Instagram has music licensing deals for user-generated content through parent company Facebook, but even it recently had to clarify its guidelines for people broadcasting music on the platform. The wider question of licensing for online livestreams is provoking debate across the world, including this week in Kenya.
The Kenya Copyright Board (KECOBO) has delivered a warning to local DJs who are streaming sets online while taking donations from viewers and listeners. “When a DJ creates a live stream and starts broadcasting music to the Internet, he has become a radio station. He needs licences from copyright owners or Collective Management Organisations,” said the body, as reported by the Nairobi News.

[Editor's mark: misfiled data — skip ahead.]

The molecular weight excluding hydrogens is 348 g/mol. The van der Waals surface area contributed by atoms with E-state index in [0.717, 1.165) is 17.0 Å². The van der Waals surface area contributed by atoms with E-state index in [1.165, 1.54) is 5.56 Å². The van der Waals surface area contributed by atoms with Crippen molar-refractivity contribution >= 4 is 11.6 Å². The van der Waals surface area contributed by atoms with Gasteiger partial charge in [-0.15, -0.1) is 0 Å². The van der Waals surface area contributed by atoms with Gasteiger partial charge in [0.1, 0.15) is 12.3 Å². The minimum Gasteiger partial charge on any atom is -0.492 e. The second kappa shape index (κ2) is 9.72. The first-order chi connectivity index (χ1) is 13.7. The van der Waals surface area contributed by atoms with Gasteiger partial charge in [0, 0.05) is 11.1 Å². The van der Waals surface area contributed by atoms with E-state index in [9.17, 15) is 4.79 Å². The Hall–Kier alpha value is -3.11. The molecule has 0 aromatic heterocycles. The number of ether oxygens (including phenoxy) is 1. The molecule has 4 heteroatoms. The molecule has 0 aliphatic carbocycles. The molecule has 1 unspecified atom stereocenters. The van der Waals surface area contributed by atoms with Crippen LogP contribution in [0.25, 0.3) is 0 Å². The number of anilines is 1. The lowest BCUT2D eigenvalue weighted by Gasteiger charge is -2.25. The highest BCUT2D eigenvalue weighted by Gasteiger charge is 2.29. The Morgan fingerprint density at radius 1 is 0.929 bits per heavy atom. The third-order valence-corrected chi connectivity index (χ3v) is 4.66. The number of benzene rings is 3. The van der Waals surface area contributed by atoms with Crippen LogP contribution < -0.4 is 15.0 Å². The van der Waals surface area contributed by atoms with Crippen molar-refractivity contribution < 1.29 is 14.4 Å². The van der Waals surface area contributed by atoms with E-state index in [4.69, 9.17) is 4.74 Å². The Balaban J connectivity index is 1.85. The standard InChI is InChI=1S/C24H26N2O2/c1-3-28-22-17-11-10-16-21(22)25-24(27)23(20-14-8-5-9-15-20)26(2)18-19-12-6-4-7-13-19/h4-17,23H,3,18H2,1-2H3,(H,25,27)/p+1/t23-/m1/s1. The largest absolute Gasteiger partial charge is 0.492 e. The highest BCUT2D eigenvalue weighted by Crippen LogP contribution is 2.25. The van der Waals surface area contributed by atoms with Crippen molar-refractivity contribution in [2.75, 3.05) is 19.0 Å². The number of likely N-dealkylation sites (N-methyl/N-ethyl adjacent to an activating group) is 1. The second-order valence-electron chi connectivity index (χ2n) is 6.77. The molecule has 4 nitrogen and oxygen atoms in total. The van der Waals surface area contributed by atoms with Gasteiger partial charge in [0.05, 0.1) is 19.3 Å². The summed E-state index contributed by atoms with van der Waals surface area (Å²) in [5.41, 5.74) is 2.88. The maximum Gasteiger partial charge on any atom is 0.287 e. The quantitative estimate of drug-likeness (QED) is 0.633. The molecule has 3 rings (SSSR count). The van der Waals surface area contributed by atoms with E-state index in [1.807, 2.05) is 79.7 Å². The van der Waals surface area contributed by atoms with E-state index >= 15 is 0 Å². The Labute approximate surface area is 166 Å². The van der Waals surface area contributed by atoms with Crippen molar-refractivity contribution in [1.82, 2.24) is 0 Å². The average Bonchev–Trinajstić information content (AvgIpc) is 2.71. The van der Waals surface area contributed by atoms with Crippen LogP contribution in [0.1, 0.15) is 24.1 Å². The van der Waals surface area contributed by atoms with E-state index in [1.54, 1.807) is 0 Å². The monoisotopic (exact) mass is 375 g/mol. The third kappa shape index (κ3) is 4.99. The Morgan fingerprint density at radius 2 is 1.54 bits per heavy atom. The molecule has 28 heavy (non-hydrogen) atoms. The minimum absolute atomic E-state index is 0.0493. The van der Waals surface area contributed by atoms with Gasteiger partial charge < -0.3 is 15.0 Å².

KECOBO hasn’t said how (or whether) it will be taking action against DJs who are unlicensed. It’s an interesting question of liability: if platforms aren’t responsible and/or don’t have deals in place, does that fall to the individual DJs instead?